Model Positive Coping and Problem-Solving Skills
- Children naturally learn through observing others in their environment. Demonstrate coping and problem-solving behavior whenever you can. While children learn through observing actions, they need to observe the language in use too. A great way to do this is to verbalize the steps you are taking to handle a problem of your own...and when a problem is still not easily fixed, let them see how you respond to that disappointment in a healthy way.
- If the first few days upon returning to school are a little challenging, try not to over react. Young children in particular may experience separation anxiety or shyness initially, but teachers are trained to help them adjust. If you drop them off, try not to linger. Reassure your children that you love them, will think of them during the day, and will be back. Remain calm and positive.
Reinforce Children's Ability to Cope
- Talk with your children about ways to manage a difficult situation on their own. Work through examples of challenges faced during prior school years and how your children met them.
- When your child gets stuck using the same strategy that is not working, encourage them to ask themselves, “What is a different way I could try this? How else could this be done?”
- Encourage your children to tell you, a teacher, or another trusted adult at school if a problem persists. Asking for help is another way of growing and adding new ideas to one’s personal toolbox.
- There is one thing that is certain...not everything is going to go as planned. Prepare your children for this. Let them know that things may change, but you will be there to provide them information as you have it and support along the way.
Establish Your New Routine
- Establishing a predictable, consistent routine is a way to feel some certainty during uncertain times. It can make us feel more secure and in control. Start small with a daily “to do” list or expand upon what you may have already put into place. Just do your best to be consistent.
- Find ways to get your children reacquainted with peers they may not have interacted with in some time. Arrange a time for your children to get together with some of their classmates, virtually or safely in person, before in-person learning starts to help them re-establish positive social relationships.
Make Self-Care a Priority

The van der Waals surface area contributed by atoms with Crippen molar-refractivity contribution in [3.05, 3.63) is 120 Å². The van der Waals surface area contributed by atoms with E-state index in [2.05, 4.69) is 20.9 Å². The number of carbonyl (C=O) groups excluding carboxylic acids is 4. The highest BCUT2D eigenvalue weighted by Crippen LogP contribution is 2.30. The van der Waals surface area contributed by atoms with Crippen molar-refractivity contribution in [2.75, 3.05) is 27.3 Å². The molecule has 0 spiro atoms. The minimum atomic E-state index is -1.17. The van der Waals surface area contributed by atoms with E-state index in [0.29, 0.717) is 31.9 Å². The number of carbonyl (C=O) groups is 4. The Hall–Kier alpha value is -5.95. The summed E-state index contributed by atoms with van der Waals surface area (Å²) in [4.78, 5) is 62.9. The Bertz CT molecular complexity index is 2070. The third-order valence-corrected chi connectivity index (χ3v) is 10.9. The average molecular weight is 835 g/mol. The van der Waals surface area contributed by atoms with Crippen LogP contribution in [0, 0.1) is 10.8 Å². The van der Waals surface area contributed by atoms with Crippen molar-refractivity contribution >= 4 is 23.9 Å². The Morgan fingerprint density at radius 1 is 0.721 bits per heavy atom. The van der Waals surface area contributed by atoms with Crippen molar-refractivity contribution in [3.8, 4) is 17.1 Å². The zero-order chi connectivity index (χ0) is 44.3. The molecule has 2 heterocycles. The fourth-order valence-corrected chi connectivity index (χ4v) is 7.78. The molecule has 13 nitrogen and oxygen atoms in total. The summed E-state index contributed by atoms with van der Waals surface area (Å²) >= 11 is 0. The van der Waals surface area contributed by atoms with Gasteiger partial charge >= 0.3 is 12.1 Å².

- To be available and ready to support their children, parents need to take time to care for themselves. Find activities that promote positive stress management. Check out a previous Healthy Minds blog to learn more.
Know that Resources are Available
- Although it is normal and expected that your children will be experiencing a greater amount of anxiety during this time of transition, it can be helpful to reassure them that anxiety is an adaptive measure to help protect ourselves against perceived danger. It helps us make good decisions and remember to do things such as washing our hands, wearing a mask, and being conscious of maintaining social distance to help keep all of us healthy.
- If your children experience anxiety from transitioning to in-person learning that they are struggling to cope with, do not hesitate to reach out for help. Besides the classroom teacher, many other support staff at school are available to assist including the school counselor, school psychologist, or school social worker.
If you or someone you know may be experiencing a mental health challenge or crisis, text HOME to 741741 to reach a crisis counselor, call 1-800-273-8255 to reach the National Suicide Prevention Lifeline, or call 911.
The Healthy Minds Blog shares information related to youth mental health and wellness for an audience of parent, educators and community-based providers. Articles include tips and strategies for increasing wellness and resiliency, as well as fostering success at home, at school and in the community.
The Healthy Minds Blog is a collaborative project between Fairfax County Public Schools and the Prevention Unit of the Fairfax County Department of Neighborhood and Community Services. It is part of the Healthy Minds Fairfax (see below) initiative, designed to support emotional wellness in youth and families.